- Source link https://www.forbes.com/sites/timyoung/2019/06/23/maintaining-control-of-your-company-what-all-founders-should-know/#15be189c57a5
Maintaining control of the company is as important as the company’s valuation in an investment round. There exist many legal strategies to maintain control of the board and experienced legal advisors will be able to analyze courses of action. It is important that founders negotiate while keeping some leverage.
- How helpful? Scale of 1 to 5
- Topic Tags
Board control, VC-founder negotiation, founders’ strategies
- Relevant questions addressed
How can a founder maintain control of their company?
- Summary bullet points
- Board structure is a key aspect in the growth of a company and yet many founders overlook it and lose their leverage.
- Lawyers experienced in matters of governance are instrumental in adopting the right legal strategies to maintain control of the board.
- Board control is generally in the hands of the founders if there are more common seats than preferred + independent seats.
- During each round, new board seats can be created. Usually, they are created for investors, but the founders might also manage to create more common seats that they can either fill or control. This allows leverage in later rounds
- Independent board members are important but can bring uncertainty to the board or side with investors. It is important for founders to find independents that will support their vision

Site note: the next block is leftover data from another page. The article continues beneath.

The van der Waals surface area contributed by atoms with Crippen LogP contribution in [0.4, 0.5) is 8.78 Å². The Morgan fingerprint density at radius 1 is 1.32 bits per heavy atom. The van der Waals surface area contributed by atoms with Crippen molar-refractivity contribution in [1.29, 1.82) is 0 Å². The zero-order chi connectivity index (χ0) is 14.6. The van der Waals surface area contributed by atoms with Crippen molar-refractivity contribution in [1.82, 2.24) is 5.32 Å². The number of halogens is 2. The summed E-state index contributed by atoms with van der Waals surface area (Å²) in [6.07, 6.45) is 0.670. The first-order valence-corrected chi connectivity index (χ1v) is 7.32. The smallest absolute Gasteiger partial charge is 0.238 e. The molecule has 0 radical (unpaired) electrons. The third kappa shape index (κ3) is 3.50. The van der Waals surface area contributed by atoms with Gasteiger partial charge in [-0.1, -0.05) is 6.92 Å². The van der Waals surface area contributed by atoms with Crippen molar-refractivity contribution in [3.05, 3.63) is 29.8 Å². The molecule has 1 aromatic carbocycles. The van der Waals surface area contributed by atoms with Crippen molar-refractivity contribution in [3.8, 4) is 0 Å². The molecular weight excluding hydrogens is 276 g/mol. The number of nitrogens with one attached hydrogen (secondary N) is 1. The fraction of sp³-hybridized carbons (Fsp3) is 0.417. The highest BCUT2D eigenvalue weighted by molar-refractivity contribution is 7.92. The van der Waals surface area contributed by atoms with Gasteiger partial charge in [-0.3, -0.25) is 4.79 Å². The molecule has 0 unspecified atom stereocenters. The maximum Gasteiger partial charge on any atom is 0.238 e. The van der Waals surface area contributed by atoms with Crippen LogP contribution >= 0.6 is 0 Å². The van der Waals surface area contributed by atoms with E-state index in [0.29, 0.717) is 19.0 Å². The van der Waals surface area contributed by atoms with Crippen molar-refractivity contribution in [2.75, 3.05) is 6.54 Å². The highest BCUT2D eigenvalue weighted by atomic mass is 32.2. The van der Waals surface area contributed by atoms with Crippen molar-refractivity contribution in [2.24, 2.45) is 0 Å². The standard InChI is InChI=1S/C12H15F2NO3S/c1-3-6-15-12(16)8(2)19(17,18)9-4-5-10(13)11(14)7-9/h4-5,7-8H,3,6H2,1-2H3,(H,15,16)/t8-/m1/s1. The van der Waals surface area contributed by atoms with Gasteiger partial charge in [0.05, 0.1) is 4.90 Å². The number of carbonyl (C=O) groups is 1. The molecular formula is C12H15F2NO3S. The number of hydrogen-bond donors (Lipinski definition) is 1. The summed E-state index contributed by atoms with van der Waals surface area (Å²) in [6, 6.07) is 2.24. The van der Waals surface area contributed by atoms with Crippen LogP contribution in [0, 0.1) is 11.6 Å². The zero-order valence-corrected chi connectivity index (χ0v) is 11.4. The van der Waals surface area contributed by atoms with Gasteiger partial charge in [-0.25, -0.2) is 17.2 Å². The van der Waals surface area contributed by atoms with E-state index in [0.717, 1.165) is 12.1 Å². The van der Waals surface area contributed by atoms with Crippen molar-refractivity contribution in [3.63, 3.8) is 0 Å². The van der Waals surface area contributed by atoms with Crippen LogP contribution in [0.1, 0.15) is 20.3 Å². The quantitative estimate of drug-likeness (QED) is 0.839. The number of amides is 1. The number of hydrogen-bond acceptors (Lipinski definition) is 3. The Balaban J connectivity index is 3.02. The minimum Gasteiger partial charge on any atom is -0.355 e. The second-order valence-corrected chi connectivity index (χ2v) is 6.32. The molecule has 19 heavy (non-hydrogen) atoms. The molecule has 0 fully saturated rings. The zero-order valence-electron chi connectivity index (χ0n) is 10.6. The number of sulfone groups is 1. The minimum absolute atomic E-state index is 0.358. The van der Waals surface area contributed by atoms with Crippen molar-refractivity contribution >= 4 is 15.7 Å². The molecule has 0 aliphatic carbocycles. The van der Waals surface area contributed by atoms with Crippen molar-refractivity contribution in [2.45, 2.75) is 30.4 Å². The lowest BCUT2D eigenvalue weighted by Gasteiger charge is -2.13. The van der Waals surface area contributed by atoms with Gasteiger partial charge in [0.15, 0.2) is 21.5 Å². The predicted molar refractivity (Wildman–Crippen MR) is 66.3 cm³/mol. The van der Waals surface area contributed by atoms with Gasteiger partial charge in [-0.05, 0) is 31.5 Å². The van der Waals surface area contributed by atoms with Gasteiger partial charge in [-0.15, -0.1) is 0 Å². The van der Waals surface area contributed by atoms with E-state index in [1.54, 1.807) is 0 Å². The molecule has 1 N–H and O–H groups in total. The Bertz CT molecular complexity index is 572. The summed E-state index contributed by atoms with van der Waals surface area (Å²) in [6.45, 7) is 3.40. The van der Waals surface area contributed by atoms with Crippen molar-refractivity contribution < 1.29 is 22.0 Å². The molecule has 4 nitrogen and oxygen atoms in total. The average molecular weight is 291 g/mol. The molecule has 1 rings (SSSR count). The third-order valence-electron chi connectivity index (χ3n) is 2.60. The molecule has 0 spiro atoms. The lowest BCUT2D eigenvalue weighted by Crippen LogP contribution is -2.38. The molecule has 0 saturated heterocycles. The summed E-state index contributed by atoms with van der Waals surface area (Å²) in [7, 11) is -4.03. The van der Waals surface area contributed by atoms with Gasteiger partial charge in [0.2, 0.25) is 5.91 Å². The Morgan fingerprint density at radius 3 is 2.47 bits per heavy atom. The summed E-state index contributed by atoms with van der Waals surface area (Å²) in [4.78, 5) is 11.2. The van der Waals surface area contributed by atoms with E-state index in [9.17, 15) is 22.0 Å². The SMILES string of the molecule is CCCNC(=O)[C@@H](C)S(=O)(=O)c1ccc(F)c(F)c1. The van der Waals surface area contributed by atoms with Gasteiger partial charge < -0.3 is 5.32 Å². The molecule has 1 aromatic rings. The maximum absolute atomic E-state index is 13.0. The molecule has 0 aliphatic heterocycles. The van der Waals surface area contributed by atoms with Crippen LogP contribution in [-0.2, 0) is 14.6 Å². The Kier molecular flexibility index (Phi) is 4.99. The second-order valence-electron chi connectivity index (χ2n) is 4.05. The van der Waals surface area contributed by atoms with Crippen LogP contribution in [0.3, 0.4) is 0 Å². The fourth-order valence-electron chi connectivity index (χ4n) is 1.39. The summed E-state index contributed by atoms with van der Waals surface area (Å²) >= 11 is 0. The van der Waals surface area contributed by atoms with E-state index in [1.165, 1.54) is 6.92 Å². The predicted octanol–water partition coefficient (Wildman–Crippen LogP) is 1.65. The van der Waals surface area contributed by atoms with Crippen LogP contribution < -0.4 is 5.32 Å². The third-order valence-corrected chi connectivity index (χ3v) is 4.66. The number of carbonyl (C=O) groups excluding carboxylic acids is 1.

- Investors are likely to want veto rights or separate voting classes to have more of a say. If these are given out at an early stage most future investors will get and use these special rights hurting the company and early investors
- Founders can establish supervoting stock classes for themselves to gain more leverage and control
- Founders can gain proxy voting rights from a number of investors. If this happens they can have more control than they have ownership as a % of shares.
- These strategies can help founders overcome the information asymmetry between them and VCs
- Follow-up links
Proxy vote - https://www.investopedia.com/terms/p/proxy-vote.asp
Independent outside director - https://www.investopedia.com/terms/i/independent-outside-director.asp